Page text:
CET Cryotherapy


Physiologic Effects of Cryotherapy

a. Knight defines cryotherapy as "the therapeutic application of any substance to the body which results in the withdrawal of heat from the body, thereby lowering tissue temperature."

b. Cryotherapy is broad term that covers a number of specific techniques, including ice packs, cold gel packs, ice massage, ice immersion, cold whirlpool, and vapocoolant spray.

c. Initially, after application of ice pack, patient feels cold, which progresses to burning, warming sensation. Aching, tingling, and finally numbness follow.

d. First response is constriction of arterioles and venules (within 15 minutes or less). Blood flow to area decreases, and body attempts to conserve heat.

e. Vasodilation can be cold-induced after initial period of vasoconstriction when cold is maintained for longer than approximately 15 minutes or when temperature is reduced below 10� C.

f. Period of alternating vasodilation and vasoconstriction also may occur, known as "hunting response." This response is most predominant in apical areas where arteriovenous anastomoses are located in skin and has been shown to be absent in deeper tissues. After cold is removed, temperature rises in adjacent body parts.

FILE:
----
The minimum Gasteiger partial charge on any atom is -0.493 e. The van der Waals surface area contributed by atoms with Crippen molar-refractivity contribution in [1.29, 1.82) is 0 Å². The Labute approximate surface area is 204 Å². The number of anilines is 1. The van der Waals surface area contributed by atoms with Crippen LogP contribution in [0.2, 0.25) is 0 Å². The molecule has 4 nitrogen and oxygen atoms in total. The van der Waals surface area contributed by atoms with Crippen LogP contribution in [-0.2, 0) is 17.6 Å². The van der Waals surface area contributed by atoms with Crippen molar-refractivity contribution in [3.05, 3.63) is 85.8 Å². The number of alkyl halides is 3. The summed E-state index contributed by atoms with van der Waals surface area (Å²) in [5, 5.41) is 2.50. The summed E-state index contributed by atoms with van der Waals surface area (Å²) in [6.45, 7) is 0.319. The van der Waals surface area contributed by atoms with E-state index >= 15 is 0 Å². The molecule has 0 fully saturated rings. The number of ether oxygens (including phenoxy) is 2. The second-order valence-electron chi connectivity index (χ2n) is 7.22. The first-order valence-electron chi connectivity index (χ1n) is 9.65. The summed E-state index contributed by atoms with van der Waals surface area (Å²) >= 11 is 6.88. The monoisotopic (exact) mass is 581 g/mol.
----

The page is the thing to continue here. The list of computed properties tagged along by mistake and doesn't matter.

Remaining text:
g. Additional effects of cryotherapy

h. Decrease in local metabolic rate.
i. Decreased conductivity of pain receptors and nerves (when cooled to 10� C).
ii. Decreased tissue extensibility.
iii. Spasticity reduction results from decrease in gamma motor neuron activity by excitation of cutaneous afferents. It also acts by decreasing afferent-spindle discharge.
iv. Short applications of cold can be effective adjunct to therapeutic exercise by stimulating muscle function.

Knight K: Cryotherapy Theory: Technique and Physiology. Chattanooga, TN, Chattanooga Corporation. 1985
CET Cryotherapy

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 Physiologic Effects
 Application of Cryotherapy
 Indications for Cryotherapy
 Precautions in use of cold
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